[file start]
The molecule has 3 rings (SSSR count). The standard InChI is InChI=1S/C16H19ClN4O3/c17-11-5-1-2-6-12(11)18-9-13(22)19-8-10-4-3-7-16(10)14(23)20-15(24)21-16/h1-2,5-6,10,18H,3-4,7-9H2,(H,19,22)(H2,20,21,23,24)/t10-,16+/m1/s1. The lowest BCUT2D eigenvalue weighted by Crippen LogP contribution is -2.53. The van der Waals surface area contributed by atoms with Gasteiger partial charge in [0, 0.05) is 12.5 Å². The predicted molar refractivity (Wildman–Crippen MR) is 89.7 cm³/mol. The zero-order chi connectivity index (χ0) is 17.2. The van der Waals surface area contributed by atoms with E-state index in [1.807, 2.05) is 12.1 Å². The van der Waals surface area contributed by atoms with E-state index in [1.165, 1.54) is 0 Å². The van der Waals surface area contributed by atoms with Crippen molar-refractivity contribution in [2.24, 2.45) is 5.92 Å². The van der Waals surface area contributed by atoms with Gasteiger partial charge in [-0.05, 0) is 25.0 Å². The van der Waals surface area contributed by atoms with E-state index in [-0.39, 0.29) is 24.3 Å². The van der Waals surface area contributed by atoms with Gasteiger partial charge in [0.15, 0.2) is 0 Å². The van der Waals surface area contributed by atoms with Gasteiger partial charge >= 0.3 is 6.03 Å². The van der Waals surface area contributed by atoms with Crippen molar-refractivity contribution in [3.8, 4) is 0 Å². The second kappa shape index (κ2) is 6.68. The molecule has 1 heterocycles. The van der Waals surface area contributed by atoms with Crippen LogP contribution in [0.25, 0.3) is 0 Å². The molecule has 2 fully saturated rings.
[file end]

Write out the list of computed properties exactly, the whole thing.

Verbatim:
The molecule has 3 rings (SSSR count). The standard InChI is InChI=1S/C16H19ClN4O3/c17-11-5-1-2-6-12(11)18-9-13(22)19-8-10-4-3-7-16(10)14(23)20-15(24)21-16/h1-2,5-6,10,18H,3-4,7-9H2,(H,19,22)(H2,20,21,23,24)/t10-,16+/m1/s1. The lowest BCUT2D eigenvalue weighted by Crippen LogP contribution is -2.53. The van der Waals surface area contributed by atoms with Gasteiger partial charge in [0, 0.05) is 12.5 Å². The predicted molar refractivity (Wildman–Crippen MR) is 89.7 cm³/mol. The zero-order chi connectivity index (χ0) is 17.2. The van der Waals surface area contributed by atoms with E-state index in [1.807, 2.05) is 12.1 Å². The van der Waals surface area contributed by atoms with E-state index in [1.165, 1.54) is 0 Å². The van der Waals surface area contributed by atoms with Crippen molar-refractivity contribution in [2.24, 2.45) is 5.92 Å². The van der Waals surface area contributed by atoms with Gasteiger partial charge in [-0.05, 0) is 25.0 Å². The van der Waals surface area contributed by atoms with E-state index in [-0.39, 0.29) is 24.3 Å². The van der Waals surface area contributed by atoms with Gasteiger partial charge in [0.15, 0.2) is 0 Å². The van der Waals surface area contributed by atoms with Gasteiger partial charge >= 0.3 is 6.03 Å². The van der Waals surface area contributed by atoms with Crippen molar-refractivity contribution in [3.8, 4) is 0 Å². The second kappa shape index (κ2) is 6.68. The molecule has 1 heterocycles. The van der Waals surface area contributed by atoms with Crippen LogP contribution in [0.25, 0.3) is 0 Å². The molecule has 2 fully saturated rings.